The Bomb Threat Under the Seats
Forgive me, but presidential orders to review airport security are a day or two late and more than a dollar short. They are valid as far as they go, but as is usual in these knee-jerk responses, they address what has already happened, not what might happen.
On Saturday, a Lufthansa flight from Frankfurt to Detroit was diverted to Iceland so that a bag could be unloaded—the bag had been put aboard without its owner. This occurred as the seriousness of the terrorist attack on Northwest Flight 253 from Amsterdam to Detroit began to be fully understood. Why the Lufthansa flight was allowed to take off with an unattached bag is a puzzle. It’s not supposed to happen. Later, German sources said that the bag, like all others loaded, had been scanned by X-Ray.
The TSA has often spent more of its energy on bureaucratic empire building than in taking decisive action.
This seemingly harmless skirmish does, however, remind us of something not being discussed in the typically reactive debate going on about airline safety: the security of the other half of the airplane that we don’t sit in, the baggage holds below.
After the 9/11 attacks, with the woeful state of U.S. airport security exposed, one of the key tasks of the new Transportation Safety Administration was to implement measures as fast as possible to screen all checked bags. This was tough for at least two reasons—the time it took to commission new electronic scanning systems and the shortage of space in terminals that weren't designed to accommodate those systems. That is why for years scanners have been freestanding and fully visible in many airport concourses.
These steps, improvised under pressure, are supposed to ensure that every bag loaded on an airplane in the U.S. has been properly screened. But as airports complied, that first generation of scanners was not sophisticated enough to match the sophistication of the threat—the shrinking size of bombs, their composition, and new ways of concealing them.
Also, at times of high passenger volume, the system could not cope—bags piled up and were subject to what the TSA euphemistically called “alternative screening procedures.”
In a 2006 report highly critical of the TSA, the General Accounting Office said these measures involved “tradeoffs in security effectiveness.” In fact, the agency did not even know how many bags had been diverted to the “alternative” methods.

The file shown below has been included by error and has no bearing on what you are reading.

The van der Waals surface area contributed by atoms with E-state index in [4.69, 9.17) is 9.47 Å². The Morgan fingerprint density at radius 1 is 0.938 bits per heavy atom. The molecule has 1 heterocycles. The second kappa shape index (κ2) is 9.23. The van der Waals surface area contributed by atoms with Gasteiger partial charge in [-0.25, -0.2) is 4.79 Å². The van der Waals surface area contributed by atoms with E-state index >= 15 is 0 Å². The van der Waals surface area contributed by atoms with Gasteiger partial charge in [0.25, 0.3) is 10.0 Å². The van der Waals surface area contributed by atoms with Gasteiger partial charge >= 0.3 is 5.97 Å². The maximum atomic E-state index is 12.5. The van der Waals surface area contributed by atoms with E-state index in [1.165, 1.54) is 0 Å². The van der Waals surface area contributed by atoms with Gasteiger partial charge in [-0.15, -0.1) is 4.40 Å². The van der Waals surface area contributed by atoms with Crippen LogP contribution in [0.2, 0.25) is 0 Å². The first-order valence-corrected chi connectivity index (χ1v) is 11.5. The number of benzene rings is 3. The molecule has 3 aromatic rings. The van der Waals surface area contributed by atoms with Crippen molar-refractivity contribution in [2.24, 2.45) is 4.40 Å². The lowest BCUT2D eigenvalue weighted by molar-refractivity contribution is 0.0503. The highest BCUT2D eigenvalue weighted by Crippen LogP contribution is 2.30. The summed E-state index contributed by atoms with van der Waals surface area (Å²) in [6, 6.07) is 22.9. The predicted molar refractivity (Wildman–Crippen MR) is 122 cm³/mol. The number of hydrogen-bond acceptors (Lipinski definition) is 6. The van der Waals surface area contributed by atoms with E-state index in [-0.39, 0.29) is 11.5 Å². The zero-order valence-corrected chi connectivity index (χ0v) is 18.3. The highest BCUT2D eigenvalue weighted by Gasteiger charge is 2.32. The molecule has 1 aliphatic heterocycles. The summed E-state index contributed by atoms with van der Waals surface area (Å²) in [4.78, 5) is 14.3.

By then, the technology used to screen bags in the U.S. was already lagging behind the systems being installed in other parts of the world, notably at Heathrow in London. As in the U.S., the British security planners faced the problem of adapting terminals where the architecture had never anticipated the need for elaborate new pathways that collected, sorted, and directed bags through scanners that could “read” the contents and identify a threat. Nonetheless, within a few years after 9/11, Heathrow and other British airports were state-of-the-art.
British Airways, presented with the luxury of completing a new terminal for all of its Heathrow flights, was able to custom-design its Terminal 5 with the latest inline baggage screening (in other words, a seamless flow). Today that system includes a capability called Advanced Threat Identification—the scanners can identify explosives and liquids and take multiple views of baggage at normal processing speeds.
Last October, eight years after 9/11, the TSA grandly announced that $13.6 million would be spent to upgrade Terminal 1 at Chicago O’Hare International, including an inline system “to detect possible explosives and other threats.” The agency has also announced similar plans for 16 other U.S. airports, including the world’s busiest, Atlanta Hartsfield, as well as Orlando, Philadelphia, and San Francisco. This upgrade program will cost $600 million. Some $20 million of this will go to introducing a Reduced Size Explosive Detection System similar to that already in use at Heathrow.
Of course, by announcing its list of airports in need of new equipment to keep up with bomb-making technology, the TSA was also revealing to the world how vulnerable these airports remain to bombs in the baggage.
In large airports with multiple terminals, the quality of screening varies greatly according to the age of the buildings. At JFK, for example, the newest terminal, used by JetBlue, had the TSA involved in its planning from the ground up, and the scanning is as sophisticated as it is invisible. Likewise, the new American Airlines terminal at JFK has eight inline scanners that can handle 3,200 bags an hour. (In the old AA terminals, you could see the bulky old-gen scanners sitting in the arrivals halls.) In older terminals without purpose-designed space, machines go where they can be squeezed in and the flows are far from seamless.
When we spend more than $2 billion a month on a war directed against terrorism with all the precision of a shotgun fired out of a window at midnight, you could argue that the sums required to secure what is in reality the nation’s clearly identifiable last line of defense against airline terrorism are paltry. It is only fair to admit that the TSA has to deal with two frequently wayward bodies—the United States Congress for its funding and myriad city agencies involved in managing airports. Even then, insiders say that the agency has often spent more of its energy on bureaucratic empire building than in taking decisive action.
We have just had another wake-up call that finds us grievously wanting and exposes how tardy and lax are the protectors of the flying public.